The quality of the included studies was generally moderate. Five studies (listed in the table; reported as four studies in text) reported adequate allocation concealment. Most of the studies had moderate to high risk of bias or did not report the trial in sufficient detail for the reviewers to assess this.
Thirteen studies (1,059 participants) were included in the review: nine studies (673 participants) were randomised controlled trials (RCTs) and four studies (386 participants) were case-matched or propensity-matched studies. All studies were small, ranging in size from 12 to 108 patients.
Fenoldopam was associated with a reduced risk of the need for RRT (seven studies, 869 participants), pooled OR 0.37 (95% CI 0.23, 0.59, P<0.001). There was no significant heterogeneity, P=0.53, I2 = 0%.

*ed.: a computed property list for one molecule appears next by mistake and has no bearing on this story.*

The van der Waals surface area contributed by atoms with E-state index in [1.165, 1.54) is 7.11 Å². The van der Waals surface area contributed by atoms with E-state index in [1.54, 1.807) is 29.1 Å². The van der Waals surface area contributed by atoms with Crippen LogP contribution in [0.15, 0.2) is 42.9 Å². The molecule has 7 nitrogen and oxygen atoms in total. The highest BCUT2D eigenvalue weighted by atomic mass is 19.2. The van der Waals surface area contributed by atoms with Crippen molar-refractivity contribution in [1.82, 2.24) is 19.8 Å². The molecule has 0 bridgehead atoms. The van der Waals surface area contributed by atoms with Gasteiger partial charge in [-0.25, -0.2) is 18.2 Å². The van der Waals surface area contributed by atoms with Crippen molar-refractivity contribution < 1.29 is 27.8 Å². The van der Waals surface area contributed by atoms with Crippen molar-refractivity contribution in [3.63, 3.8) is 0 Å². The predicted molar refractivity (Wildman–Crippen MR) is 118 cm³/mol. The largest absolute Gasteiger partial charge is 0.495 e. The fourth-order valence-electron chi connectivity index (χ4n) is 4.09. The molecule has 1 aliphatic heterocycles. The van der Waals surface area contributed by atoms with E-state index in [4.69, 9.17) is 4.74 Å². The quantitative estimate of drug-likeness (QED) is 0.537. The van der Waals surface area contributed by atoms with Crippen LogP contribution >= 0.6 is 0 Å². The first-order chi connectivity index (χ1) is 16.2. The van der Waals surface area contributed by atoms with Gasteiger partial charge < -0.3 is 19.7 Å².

Fenoldopam was associated with a reduced risk of hospital death (seven studies, 770 participants), pooled OR 0.46 (95% CI 0.29, 0.75, P=0.002). There was no significant heterogeneity, P=0.66, I2 = 0%.
Fenoldopam was associated with a reduction in time on mechanical ventilation, WMD -0.93 hours (95% CI -1.57, -0.28, P=0.005), although there was significant statistical heterogeneity, P=0.001, I2 = 73%, and a shorter time in intensive care, WMD -0.93 days (95% CI -1.27, 0.58, P<0.001), although there was again a significant statistical heterogeneity, P=0.003, I2 = 67%. See CRD commentary for comment regarding this and other inconsistencies in the results.
Fenoldopam was associated with a higher rate of hypotensive episodes or use of vasopressin, pooled OR 1.94 (95% CI 1.19, 3.16, P=0.008). There was no significant heterogeneity, P=0.76, I2 = 0%.
Subgroup and sensitivity analyses, including restricting the analysis to only RCTs, did not substantially alter any of the results other than that fenoldopam was beneficial in patients undergoing cardiac surgery, but not those undergoing vascular surgery.
There was no evidence of publication bias.